Q&A with artist Jane Thompson

artist Q&A

This week, I introduce you to artist Jane Thompson. I have long admired her work on Instagram and we have connected through social media over the last year or so. What stands out about Jane's work, from an onlooker's perspective, is the pure expression, the energy and the connectedness. Her use of colour and composition in all of her works is nothing short of perfection.
If you are like most of my readers, you know that I'm a touch woowoo. So, when Jane talks about the freedom in her works, the risks that she takes and how she works from the subconscious (you'll have to read below), I can't help but see the magic in her art-making process. 
Here is a touch more about the artist, Jane Thompson:

A little bit about me

Born and raised in country NSW, the bush and nature have been my greatest loves and influences when it comes to painting. I always thought I would live in the bush, but that hasn’t panned out so I am currently making my peace with city life in Brisbane.

I haven’t always painted but I think I always wanted to be creative, and now after many painting hiatuses, it feels I have finally found what I was always meant to be doing. All the adventures I have had along the way have definitely influenced the way I paint, as well as given me the courage to keep going on the tough days.

In a previous life I have been a nutritionist, freelance writer, kitchen-hand, small business owner (of a beef jerky business) and more recently a primary school teacher. I enjoyed exploring all these different avenues, but none of them were my true passion. And then I rediscovered painting. I think when we do find our passion and pursue our true life purpose, we feel inspired to get up, get out there and give it our best shot every day. 

Where have I travelled and how have those experiences influenced my art?

I’ve travelled in the UK and Asia, but the most influential travel for me has been in outback Australia. Broken Hill is where I was first inspired to paint again, for the first time since school. I think by then I was about 24 years old. It is such a remote, historical part of Australia. And it’s also home to more than twenty art galleries, which is just incredible for a population of only 17,000 people. Underneath the hustle of a busy mining town, I was inspired by the peace and stillness I found in Broken Hill - the crisp light, the isolation and the characters that came to the place for a visit and never left. 

The other big inspiration for me has been the Kimberley and Northern Australia. The remoteness and the ruggedness of this ancient land really stirred something in me. I loved how alive the Australian spirit was up there and that it was one of the few places that couldn’t be controlled by the flick of a switch. The Wet comes and so does the Dry and you just have to deal with and make the best of whatever nature throws at you.

While I don’t just specifically paint the outback anymore, I think it is reflected in the untamed energy you see in of a lot of my paintings. A freedom of spirit and a willingness to just go with the moment.

What are the most important elements in my artworks?

I think the most important elements in my art are the freedom and energy of the gestural marks, the boldness of colour and the sensation that I have been willing to take risks in the process. My works are full of movement and I think that’s because I get carried away by the music I am listening to. I make quick decisions based on what my sub-conscious in the moment has to say. My process is often very active and a “let’s see what this weird mark or colour will do”, it already looks terrible so what could possibly go wrong!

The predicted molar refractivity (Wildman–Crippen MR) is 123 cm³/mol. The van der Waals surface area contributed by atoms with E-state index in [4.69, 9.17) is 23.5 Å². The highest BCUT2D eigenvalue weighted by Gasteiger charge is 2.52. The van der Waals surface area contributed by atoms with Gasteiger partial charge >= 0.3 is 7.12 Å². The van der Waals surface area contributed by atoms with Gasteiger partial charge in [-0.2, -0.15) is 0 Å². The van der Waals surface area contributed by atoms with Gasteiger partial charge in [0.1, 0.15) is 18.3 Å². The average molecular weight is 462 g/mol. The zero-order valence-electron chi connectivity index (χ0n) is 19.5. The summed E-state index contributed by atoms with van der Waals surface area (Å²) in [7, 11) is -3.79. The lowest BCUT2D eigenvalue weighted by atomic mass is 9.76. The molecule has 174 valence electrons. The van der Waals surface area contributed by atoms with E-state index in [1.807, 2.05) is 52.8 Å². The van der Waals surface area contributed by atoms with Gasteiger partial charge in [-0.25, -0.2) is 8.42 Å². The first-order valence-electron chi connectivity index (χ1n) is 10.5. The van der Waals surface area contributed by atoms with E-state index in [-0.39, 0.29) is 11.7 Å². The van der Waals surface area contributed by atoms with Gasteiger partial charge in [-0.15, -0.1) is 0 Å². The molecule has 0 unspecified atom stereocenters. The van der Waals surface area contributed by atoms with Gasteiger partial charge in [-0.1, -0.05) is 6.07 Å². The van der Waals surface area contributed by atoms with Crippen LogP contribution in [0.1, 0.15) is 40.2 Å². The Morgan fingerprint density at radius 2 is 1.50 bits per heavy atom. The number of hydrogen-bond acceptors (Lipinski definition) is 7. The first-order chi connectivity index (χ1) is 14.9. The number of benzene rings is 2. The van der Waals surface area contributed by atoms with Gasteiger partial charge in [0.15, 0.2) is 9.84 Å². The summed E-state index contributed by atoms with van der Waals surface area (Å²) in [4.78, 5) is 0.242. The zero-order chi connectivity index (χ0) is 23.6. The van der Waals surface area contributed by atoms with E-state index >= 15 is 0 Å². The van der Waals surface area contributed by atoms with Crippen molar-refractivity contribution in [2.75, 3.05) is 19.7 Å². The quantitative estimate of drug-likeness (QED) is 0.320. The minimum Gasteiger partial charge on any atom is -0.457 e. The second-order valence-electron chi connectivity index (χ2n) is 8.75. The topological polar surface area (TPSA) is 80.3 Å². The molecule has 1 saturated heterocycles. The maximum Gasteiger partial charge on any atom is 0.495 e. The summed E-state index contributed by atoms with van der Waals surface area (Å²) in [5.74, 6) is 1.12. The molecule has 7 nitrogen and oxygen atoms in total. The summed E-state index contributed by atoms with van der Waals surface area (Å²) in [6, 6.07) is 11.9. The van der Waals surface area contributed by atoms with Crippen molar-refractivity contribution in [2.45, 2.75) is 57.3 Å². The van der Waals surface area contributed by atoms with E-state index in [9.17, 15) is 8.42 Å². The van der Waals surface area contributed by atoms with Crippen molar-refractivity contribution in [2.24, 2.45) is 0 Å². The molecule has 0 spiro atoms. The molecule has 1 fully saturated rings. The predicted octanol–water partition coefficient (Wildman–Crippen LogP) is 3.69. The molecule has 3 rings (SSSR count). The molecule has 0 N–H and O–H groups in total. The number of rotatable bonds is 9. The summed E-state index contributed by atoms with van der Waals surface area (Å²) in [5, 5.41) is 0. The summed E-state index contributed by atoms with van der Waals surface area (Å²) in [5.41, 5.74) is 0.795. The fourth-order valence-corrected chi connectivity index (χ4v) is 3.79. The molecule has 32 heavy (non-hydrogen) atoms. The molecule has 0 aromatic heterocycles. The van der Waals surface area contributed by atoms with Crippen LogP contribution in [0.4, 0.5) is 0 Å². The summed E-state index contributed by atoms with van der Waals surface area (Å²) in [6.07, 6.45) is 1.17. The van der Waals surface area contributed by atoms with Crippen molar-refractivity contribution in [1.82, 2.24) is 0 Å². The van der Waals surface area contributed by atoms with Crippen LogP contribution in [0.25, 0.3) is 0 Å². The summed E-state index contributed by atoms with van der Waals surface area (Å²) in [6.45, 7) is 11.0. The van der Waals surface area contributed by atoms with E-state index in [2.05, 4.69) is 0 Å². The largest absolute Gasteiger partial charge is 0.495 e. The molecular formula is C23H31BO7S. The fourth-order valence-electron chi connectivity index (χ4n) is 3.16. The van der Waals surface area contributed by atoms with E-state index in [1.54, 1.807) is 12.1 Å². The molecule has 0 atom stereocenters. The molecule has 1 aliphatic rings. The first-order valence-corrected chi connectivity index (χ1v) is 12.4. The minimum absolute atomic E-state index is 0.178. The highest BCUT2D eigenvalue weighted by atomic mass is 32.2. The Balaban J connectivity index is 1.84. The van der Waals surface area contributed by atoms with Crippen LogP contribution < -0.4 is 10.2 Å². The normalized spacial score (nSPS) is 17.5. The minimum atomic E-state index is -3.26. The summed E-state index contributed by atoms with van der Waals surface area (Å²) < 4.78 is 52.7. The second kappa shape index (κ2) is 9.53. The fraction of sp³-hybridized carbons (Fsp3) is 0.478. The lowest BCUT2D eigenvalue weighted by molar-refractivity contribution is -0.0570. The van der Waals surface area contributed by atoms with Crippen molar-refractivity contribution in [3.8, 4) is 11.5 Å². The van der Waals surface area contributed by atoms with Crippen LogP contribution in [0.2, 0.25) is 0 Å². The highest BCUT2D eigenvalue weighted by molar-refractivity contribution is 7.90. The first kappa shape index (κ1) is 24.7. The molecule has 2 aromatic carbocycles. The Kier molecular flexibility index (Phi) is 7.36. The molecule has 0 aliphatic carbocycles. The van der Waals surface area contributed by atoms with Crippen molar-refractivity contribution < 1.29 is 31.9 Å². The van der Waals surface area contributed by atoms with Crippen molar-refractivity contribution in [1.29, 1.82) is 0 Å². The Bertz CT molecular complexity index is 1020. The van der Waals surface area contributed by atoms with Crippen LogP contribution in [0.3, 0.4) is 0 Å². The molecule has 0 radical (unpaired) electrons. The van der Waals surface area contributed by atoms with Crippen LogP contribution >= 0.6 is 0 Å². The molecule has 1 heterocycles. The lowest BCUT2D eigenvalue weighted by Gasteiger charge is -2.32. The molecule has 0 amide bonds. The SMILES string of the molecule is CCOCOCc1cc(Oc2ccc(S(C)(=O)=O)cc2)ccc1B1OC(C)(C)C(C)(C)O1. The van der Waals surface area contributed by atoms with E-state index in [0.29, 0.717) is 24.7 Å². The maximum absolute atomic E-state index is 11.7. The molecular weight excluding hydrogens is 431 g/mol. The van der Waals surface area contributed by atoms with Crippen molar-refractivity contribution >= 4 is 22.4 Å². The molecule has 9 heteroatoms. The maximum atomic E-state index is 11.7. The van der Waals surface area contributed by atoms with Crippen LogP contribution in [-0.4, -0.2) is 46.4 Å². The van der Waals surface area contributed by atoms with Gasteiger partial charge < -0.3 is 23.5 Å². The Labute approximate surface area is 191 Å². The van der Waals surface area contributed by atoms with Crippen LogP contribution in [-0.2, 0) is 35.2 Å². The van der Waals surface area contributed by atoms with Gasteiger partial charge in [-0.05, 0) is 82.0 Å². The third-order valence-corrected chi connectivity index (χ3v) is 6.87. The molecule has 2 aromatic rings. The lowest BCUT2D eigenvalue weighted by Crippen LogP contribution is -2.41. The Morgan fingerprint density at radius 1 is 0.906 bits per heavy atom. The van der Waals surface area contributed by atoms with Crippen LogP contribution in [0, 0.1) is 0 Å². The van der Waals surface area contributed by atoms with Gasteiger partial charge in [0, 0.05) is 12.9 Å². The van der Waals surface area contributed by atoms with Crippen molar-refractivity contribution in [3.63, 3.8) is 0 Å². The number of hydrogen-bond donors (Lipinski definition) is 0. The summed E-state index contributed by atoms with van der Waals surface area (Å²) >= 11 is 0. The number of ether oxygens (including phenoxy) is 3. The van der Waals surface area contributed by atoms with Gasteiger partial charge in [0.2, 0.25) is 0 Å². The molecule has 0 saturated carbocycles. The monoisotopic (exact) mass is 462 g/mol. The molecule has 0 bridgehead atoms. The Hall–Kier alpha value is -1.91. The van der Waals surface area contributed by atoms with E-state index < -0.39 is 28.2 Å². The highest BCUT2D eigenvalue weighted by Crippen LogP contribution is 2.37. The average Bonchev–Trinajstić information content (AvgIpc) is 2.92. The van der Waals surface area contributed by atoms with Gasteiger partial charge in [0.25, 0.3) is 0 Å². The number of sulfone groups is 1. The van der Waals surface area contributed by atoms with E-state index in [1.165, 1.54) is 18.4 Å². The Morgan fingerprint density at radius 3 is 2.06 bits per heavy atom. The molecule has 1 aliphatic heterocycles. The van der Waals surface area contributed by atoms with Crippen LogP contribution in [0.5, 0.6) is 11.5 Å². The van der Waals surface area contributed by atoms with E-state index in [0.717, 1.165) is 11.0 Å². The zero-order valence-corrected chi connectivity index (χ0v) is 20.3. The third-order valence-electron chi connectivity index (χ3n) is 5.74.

What are my words of advice for new artists?

Keep going. There is only one you and that is your masterstroke and your superpower. Gather up all that stuff that only you have experienced and only you have felt and put that down on canvas. That is where your best, original work lies.

Align yourself with positive supporters, acknowledge them, lift them up and they will do the same for you.

Accept where you are in the present moment and keep chipping away. Try new things, enrol in new courses, reach out to people for help or advice. 

Choose to show up every day no matter how you feel or how little time you have. Once you start, no matter how big or small, even if it’s just an undercoat, you have still made progress. The magic often happens when you least expect it.

Which emerging artists am I inspired by right now?

Soooooo many!! Sophie Witter, Laura Thomas (Create by Laura), Claire Kirkup, Tulika Das and Anna Price.

Where can you buy my art?

At the moment, you are probably best to contact me direct via Instagram @Jane_Thompson_Art. I have some works here in my studio for private sale, some works in Brisbane and regional NSW galleries and some available through online galleries. I am also working on a website which is a bit exciting, and a couple more super-duper exciting projects – Stay tuned and watch this space! 😊

If you enjoyed this interview with Jane Thompson, please leave an encouraging comment below for her!

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Come back for a read soon,

Ros

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  • Kim Dowling on

    Jane you’ve inspired people with your art in such a short time
    Congratulations on your success


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